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Cosy Classics

By Megan Powell, Magali Prel, Natasha Smith and Mia Walby


As the darker evenings and colder nights draw closer, that can only mean one thing. It is officially time to snuggle up close with a book and hot drink, surrounded by festive lights and cosy blankets: the perfect setting for this feature, where we recommend some of our favourite cosy classics that are full of winter vibes. Although some recommendations may not be cosy in terms of plot, the sense of nostalgia and length of some of these classics make them the perfect companions to entertain you during long nights. Our recommendations range from some staple winter reads to our interpretations of what constitutes a go-to book this season.


John Donne


John Donne was a 17th-century poet known for his metaphysical, and often satirical, poetry centring around themes such as love, romance and lust – perfect for a cosy night of reading.


Donne’s love poems often involve elaborate conceits, a literary device used in metaphysical poetry that makes a far-stretched comparison between a spiritual being and a physical thing in the world. In the poem A Valediction: Forbidding Mourning, he compares the parting of two lovers to the movement of celestial bodies, suggesting that their spiritual connection transcends that of their physical separation. Moreover, in The Good Morrow, Donne uses the conceit of awakening to depict the depth and maturity of true love, depicting love as an intense experience beyond reality's normal realms.


Furthermore, Donne’s poems often explore the themes of physical and sexual love. In The Flea, Donne uses a flea as an unusual comparison to sexual love. The flea and its bite are symbolic of lust and making love: “mark but this flea [...] it suck’d me first, and now sucks thee.”


The Old Curiosity Shop by Charles Dickens


The Old Curiosity Shop, published in 1841, follows Nell, an orphaned girl living with her feeble grandfather in their shop in London. Their bond of love and devotion is prominent throughout the novel and is juxtaposed with the manipulative and selfish acts of certain characters, such as Daniel Quilp, a wealthy moneylender who delights in the misery of others. When Nell and her grandfather cannot pay their debts, their shop is seized, and they must flee to the countryside in an attempt to escape Quilp's evil doings.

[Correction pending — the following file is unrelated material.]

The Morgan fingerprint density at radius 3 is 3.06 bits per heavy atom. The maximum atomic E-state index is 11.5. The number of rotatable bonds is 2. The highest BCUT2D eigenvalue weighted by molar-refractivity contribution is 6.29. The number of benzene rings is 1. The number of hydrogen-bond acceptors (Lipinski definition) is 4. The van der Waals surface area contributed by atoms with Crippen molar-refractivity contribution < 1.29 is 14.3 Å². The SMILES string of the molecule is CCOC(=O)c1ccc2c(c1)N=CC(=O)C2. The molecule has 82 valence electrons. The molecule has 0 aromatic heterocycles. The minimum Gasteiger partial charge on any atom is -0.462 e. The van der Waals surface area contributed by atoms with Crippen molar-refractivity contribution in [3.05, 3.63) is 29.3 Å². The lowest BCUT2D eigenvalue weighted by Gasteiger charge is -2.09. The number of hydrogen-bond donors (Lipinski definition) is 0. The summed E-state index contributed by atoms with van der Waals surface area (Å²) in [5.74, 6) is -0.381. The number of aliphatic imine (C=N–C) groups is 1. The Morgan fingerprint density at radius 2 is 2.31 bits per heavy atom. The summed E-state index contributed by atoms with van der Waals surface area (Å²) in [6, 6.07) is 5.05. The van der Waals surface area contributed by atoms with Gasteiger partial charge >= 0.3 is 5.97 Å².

Dickens’ novel touches readers' hearts through its depiction of Nell’s relationship with her grandfather, as they hope that the two of them find safety together despite Nell’s grandfather’s weakness and lack of money. Arguably, this is one of Dickens’ best works, with strong plots and quirky characters combined to produce a powerful novel centred on vagrancy, familial love and death. If you are looking for a novel that focuses on familial loyalty, notwithstanding the usual sorrowful events of Dickens’ stories, then this one is for you.


Cranford by Elizabeth Gaskell


In Cranford, Elizabeth Gaskell fondly evokes the small, provincial town of Knutsford in Cheshire, where she grew up in early Victorian England. She warmly depicts the ladies who populated her girlhood, from their trivial pretensions and their proclivity for gossip to their loyal support for each other. While the story is mainly concerned with romance, marriage and history, it is ultimately neither a courtship novel nor a historical study but rather an episodic novel probing questions of gender, memory and social change. It is charming and compelling, for as much as it is a tale of comic nostalgia, it is also layered with depth of both intelligence and feeling. In Cranford, Gaskell stresses the necessity of kindness, mutual support and the need to care for one another in times of change.


An affectionate remembrance is what threads together the different sketches of Gaskell’s youth. She preserves snippets of lives the march of time would perhaps have otherwise left behind. Gaskell’s warm recollections are perfect to enjoy during the winter months as you reflect on the year which has passed by.


Murder on the Orient Express by Agatha Christie


When Murder on the Orient Express was published in 1934, Agatha Christie’s beloved tales of the detective Hercule Poirot were so firmly established that this tenth instalment immediately became a firm favourite among fans and has remained a beloved classic ever since.


The novel follows Poirot’s journey back to London on the titular Orient Express. As his journey commences, it is just as quickly stopped when a snowfall halts the course of the train, leaving the passengers trapped within their carriages. Soon, Poirot is made aware of a murder that has taken place on the train and seeks to solve the case.


Although not strictly a ‘cosy’ plot, this classic provides a sense of nostalgia for all Christie fans. It follows all the well-established conventions of the detective novel that stir anticipation and intrigue. It is, therefore, the perfect captivating novel to get you hooked and will make it impossible to move from a cosy spot and hot drink this winter.



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